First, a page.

Stunning fossil suggests dinosaurs lured mates with smell and vision
A reconstruction of the only fossilised dinosaur cloaca in existence may help illuminate how the prehistoric animals mated.
The cloaca is an all-purpose opening on the body of many animals – including lizards, turtles and birds – that is used for mating, laying eggs, urinating and defecating.
In 2016, Jakob Vinther at the University of Bristol, UK, and his colleagues were assessing evidence of camouflage in the well-preserved skin of a metre-long horn-billed dinosaur called Psittacosaurus. They noticed that the animal also seemed to have a surprisingly intact cloaca.
Vinther and his colleagues took the fossil, flattened by years of compacting, and turned it from a 2D pancake into a 3D digital model. The team then tried to compare the Psittacosaurus’s cloaca against those of other animals.
Most birds, which evolved from dinosaurs, don’t have a penis and reproduce using “cloacal kissing”, im which cloacas touch. Vinther believes that Psittacosaurus didn’t do this. Its cloaca had two flaps of skin covering most of the cloacal vent, which gives it an appearance more like that of a crocodile’s cloaca rather than a bird’s. Male crocodiles have a penis that emerges from the cloaca and Vinther’s team suspects that Psittacosaurus did too. Vinther reckons the Psittacosaurus’s skin flaps could have hidden musk glands producing sexually attractive scents.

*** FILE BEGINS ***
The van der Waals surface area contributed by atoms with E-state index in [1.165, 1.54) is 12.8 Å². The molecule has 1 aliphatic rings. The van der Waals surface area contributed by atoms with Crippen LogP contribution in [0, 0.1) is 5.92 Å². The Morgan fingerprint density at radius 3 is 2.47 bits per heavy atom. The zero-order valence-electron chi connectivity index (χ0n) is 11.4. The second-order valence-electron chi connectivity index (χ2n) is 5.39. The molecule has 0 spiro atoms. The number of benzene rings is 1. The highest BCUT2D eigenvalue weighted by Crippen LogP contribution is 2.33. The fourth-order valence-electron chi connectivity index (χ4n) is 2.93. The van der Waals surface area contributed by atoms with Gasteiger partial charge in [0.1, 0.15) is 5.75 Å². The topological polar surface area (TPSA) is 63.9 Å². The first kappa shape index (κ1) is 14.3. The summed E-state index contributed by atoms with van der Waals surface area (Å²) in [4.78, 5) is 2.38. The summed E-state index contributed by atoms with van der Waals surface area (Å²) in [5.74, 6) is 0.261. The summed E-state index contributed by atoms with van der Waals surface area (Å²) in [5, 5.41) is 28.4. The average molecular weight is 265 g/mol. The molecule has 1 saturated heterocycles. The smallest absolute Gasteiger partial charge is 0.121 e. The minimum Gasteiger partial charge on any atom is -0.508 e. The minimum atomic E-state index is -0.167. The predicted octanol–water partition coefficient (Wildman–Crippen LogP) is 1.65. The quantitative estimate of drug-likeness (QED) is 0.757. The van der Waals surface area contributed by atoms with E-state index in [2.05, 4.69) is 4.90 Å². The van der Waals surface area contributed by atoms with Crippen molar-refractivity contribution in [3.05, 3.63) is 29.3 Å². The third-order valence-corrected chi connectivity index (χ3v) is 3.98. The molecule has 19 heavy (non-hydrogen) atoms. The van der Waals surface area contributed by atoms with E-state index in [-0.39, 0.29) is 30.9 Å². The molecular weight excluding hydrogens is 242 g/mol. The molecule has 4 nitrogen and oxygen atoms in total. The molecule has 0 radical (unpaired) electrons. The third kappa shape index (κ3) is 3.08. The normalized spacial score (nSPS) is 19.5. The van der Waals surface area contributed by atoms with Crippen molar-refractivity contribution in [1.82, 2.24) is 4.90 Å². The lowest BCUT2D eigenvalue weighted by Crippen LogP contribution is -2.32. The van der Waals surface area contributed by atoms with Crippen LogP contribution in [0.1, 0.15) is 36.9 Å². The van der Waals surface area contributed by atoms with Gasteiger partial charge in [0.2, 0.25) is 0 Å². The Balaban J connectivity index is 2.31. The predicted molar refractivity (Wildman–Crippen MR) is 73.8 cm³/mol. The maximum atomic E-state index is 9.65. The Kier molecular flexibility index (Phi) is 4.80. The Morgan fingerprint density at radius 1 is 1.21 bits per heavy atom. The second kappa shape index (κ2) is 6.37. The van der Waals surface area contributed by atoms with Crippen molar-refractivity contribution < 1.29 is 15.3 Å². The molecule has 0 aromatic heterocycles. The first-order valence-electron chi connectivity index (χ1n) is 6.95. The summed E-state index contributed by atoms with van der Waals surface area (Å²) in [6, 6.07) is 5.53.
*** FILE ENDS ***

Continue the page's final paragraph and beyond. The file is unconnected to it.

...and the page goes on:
The conclusions mirror those reached by another team that analysed the same Psittacosaurus fossil and posted their findings to a preprint server last year.
The new analysis also shows that the cloaca contains large amounts of the pigment melanin. Vinther initially thought that the melanin was to protect against microbial infection. But the melanin is in the outer skin, rather than inside the body, “so it’s probably to make the cloaca stand out”, he says.
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